OER File Formats: Tomorrow’s problem?

Repositories are living archives. In terms of the support it must provide for stored files, it must take into account two important functions of the files it holds:

  1. Access: The files are held so that users can access them. This means that they must be stored in formats that can be used by today’s intended audience
  2. Preservation: The files are held so that users in 5, 10, 50, or more years can still access them. This means that they must be stored in formats that can be used by future audiences, or in formats that can easily be migrated

These two considerations are not always complementary. A file format that is good for access today may not be a format that is easy to migrate, but a format that is easy to migrate may not be easy to read.

The text above is taken from the JISC infoNet Digital Repositories infoKit. An added complication when considering the deposit of OER is if you are not using a ‘No Derivatives’ licence how can you support remix/editing.  Here’s a scenario taken from the WikiEducator:

A teacher wants to make a collage. She imports several PNG photos into Photoshop and creates the collage. She saves the file as a PSD and exports a copy as a PNG to post on the web. While others can edit the PNG, it would be a lot easier to edit the PSD file. However, in order to use PSD files, the person has to have a copy of Photoshop.

Already it’s starting to get more tricky. PSD is a proprietary file format developed and owned by Abobe and used in Photoshop. You can actually open and edit PSD files in open source tools like GIMP (I’m not sure how legally Gimp can do this – waiting for a response from OSSWatch Update: I’ve had a response. Upshot ‘it can be awkward on all levels’. I’ll point to a related blog post when it’s published. Post by Scott Wilson at OSS Watch on using proprietary file formats in open source projects). Similarly you can use open source alternatives to Microsoft Office like LibreOffice to open and edit DOC/XLS/PPT etc but in this case Microsoft’s proprietary file formats under their Open Specification Promise, which if you read this page on Wikipedia itself has a number of issues and limitations.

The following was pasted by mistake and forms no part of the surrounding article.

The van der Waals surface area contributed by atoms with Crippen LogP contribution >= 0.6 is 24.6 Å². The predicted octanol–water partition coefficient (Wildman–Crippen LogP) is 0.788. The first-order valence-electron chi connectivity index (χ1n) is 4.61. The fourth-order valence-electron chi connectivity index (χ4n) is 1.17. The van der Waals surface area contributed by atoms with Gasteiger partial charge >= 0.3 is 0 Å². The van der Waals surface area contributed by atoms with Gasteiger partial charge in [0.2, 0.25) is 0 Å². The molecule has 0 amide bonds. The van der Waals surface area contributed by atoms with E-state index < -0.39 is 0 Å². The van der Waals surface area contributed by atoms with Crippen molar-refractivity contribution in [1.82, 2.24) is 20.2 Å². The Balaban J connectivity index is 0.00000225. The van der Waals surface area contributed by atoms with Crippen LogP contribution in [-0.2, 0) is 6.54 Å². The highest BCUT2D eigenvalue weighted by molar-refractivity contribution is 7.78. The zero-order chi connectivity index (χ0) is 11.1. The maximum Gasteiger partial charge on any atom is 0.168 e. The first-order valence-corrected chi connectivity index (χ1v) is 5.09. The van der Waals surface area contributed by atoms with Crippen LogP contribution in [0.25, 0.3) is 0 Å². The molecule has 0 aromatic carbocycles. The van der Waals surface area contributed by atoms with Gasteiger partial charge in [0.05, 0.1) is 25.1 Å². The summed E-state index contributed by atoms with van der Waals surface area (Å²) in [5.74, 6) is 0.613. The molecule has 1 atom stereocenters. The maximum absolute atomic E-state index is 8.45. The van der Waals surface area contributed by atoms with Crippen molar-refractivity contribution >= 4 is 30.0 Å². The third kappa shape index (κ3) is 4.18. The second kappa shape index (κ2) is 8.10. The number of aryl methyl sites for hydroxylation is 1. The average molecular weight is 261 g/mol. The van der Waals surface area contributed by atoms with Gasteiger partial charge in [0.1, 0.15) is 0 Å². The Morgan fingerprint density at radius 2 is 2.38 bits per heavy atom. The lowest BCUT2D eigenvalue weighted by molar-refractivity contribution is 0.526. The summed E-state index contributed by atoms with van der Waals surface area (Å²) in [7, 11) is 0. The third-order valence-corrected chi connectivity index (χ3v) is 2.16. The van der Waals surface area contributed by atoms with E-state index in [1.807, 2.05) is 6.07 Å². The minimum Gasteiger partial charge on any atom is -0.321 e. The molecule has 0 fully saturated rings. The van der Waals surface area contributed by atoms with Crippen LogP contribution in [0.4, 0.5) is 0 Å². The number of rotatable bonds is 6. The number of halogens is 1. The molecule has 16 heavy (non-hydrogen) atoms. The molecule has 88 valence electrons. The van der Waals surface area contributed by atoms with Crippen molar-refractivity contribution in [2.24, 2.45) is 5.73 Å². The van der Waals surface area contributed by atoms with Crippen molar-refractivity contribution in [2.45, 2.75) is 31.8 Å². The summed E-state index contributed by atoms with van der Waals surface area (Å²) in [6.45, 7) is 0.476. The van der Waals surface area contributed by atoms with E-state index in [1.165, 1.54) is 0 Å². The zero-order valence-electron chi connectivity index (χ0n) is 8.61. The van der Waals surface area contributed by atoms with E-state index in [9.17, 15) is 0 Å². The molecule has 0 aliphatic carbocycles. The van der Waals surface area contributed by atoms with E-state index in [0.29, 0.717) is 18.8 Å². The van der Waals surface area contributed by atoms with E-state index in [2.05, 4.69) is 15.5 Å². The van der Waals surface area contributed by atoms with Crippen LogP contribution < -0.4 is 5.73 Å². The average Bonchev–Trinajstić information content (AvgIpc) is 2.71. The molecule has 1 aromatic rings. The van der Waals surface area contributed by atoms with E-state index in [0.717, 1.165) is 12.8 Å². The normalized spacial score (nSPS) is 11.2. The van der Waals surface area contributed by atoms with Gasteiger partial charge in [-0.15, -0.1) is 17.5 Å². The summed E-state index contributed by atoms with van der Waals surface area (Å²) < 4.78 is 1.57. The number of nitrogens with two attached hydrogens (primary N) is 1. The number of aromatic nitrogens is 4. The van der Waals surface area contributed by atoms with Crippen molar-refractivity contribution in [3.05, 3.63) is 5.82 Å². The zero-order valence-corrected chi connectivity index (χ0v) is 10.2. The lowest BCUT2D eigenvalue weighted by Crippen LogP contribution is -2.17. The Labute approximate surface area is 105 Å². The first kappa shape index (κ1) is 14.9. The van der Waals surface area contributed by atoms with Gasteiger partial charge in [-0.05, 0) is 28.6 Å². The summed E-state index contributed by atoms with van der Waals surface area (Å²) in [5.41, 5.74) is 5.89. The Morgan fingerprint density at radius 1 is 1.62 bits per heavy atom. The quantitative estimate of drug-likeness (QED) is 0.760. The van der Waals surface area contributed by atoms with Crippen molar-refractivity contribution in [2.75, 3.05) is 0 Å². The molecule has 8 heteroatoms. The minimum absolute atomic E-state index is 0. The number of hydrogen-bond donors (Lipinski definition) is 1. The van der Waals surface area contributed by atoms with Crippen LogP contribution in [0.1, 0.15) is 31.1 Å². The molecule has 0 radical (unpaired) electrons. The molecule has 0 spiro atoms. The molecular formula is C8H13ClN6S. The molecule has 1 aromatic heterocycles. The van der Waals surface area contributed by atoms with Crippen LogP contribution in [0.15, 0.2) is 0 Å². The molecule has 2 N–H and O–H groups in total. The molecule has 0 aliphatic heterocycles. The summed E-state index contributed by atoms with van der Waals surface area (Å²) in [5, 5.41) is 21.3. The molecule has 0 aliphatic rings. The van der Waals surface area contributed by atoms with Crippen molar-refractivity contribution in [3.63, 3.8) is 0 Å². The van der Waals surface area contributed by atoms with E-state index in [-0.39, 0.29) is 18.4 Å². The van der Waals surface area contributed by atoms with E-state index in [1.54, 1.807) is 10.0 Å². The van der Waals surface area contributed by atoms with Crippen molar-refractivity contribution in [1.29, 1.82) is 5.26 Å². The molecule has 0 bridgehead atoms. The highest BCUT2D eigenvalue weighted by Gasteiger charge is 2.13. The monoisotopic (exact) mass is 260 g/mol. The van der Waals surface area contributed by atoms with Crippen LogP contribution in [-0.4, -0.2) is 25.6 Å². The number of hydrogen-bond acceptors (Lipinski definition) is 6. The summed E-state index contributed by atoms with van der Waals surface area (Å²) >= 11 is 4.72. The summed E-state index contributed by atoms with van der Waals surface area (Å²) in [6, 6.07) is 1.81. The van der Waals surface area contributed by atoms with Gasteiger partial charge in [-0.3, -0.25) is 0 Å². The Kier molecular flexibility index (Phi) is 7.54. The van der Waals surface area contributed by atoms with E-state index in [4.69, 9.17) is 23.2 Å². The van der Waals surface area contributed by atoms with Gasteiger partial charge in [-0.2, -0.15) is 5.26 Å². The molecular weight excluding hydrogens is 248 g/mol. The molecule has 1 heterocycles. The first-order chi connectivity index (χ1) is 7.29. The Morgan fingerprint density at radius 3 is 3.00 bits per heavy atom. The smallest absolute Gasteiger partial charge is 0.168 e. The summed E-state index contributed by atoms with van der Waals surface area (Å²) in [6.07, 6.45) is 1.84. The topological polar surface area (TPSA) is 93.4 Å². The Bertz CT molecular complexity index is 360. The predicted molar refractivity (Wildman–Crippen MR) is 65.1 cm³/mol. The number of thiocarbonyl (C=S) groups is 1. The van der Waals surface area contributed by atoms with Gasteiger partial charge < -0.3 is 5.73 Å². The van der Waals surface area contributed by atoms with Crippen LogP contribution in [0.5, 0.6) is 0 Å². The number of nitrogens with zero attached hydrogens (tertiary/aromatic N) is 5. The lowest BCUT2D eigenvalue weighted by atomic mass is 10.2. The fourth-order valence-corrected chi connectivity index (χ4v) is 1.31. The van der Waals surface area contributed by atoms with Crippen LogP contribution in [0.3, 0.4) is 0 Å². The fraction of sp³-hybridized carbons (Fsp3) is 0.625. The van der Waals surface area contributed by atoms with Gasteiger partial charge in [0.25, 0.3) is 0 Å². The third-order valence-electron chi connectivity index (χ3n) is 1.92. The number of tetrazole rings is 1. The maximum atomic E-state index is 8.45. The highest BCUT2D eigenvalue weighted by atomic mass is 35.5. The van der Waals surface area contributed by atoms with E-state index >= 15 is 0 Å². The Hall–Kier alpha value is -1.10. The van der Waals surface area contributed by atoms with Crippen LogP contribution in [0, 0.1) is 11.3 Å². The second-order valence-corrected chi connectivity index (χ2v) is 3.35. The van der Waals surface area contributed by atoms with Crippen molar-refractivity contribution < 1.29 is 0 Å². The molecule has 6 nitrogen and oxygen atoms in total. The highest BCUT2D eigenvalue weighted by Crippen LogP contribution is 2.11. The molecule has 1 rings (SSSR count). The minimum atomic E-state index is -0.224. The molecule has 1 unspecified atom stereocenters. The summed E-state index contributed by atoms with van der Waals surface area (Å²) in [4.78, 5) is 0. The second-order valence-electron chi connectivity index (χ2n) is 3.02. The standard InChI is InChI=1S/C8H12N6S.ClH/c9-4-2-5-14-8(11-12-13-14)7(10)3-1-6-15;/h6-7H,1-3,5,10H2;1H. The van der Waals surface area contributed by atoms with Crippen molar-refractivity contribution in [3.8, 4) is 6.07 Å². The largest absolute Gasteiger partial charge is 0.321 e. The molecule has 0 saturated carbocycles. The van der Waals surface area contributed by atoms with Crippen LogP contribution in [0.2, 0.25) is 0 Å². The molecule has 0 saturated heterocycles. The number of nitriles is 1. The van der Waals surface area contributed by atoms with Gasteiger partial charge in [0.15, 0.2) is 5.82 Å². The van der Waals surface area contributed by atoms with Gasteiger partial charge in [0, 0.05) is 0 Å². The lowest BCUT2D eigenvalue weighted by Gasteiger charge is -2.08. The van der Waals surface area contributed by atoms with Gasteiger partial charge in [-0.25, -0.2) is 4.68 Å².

The next issue is, as highlighted by Chris Rusbridge in his Open letter to Microsoft on specs for obsolete file formats, the OSP doesn’t cover older file formats. So if you were an earlier adopter publishing OER in editable formats there is a danger that the format you used won’t be suitable down the line.
I’m mindful of the Digital Repository infoKit’s last point of guidance

Be practical: Being overly-strict about file formats may mean collecting no files leading to an empty repository! A sensible approach must be used that weighs up the cost and benefits of different file formats and the effort required to convert between them.

Should OER file formats be tomorrow’s problem?


Join the conversation

comment 5 comments
  • dkernohan

    Great post martin, and yes – worry about this too. We’ve always encouraged projects to use openly documented formats where possible – but for ease of use many have used MS Office or PDF.
    But this is a much bigger problem than OER, as the old computer wing of the national archive testifies…

  • Sheila MacNeill

    Hi Martin
    aren’t they already today’s (and yesterday’s)? Good to highlight again tho! Re-use, re-mix not always straight forward

  • Pat

    I think it depends on how long something is supported and if migration exists.
    Format X might be open, but that doesn’t mean it can be converted into something else. Flash is an open format, but so much elearning content is still trapped in it.
    I’d also wonder how long is the lifespan of an LO – five years? ten?

    • Martin Hawksey

      I’m aware of a number of general Flash to HTML5 projects but you’ll always have problems mapping format specifications. Nice to see projects like Xerte (via Xenith) are already looking at this area, I fear though there will be many more Chris Rusbridges in this world with content trapped in format.

  • Format? Y/N at OSS Watch team blog

    […] Hawksey of CETIS published an interesting blog post on the ugly problem of openly-licensed content wrapped in closed file formats. In that post Martin […]

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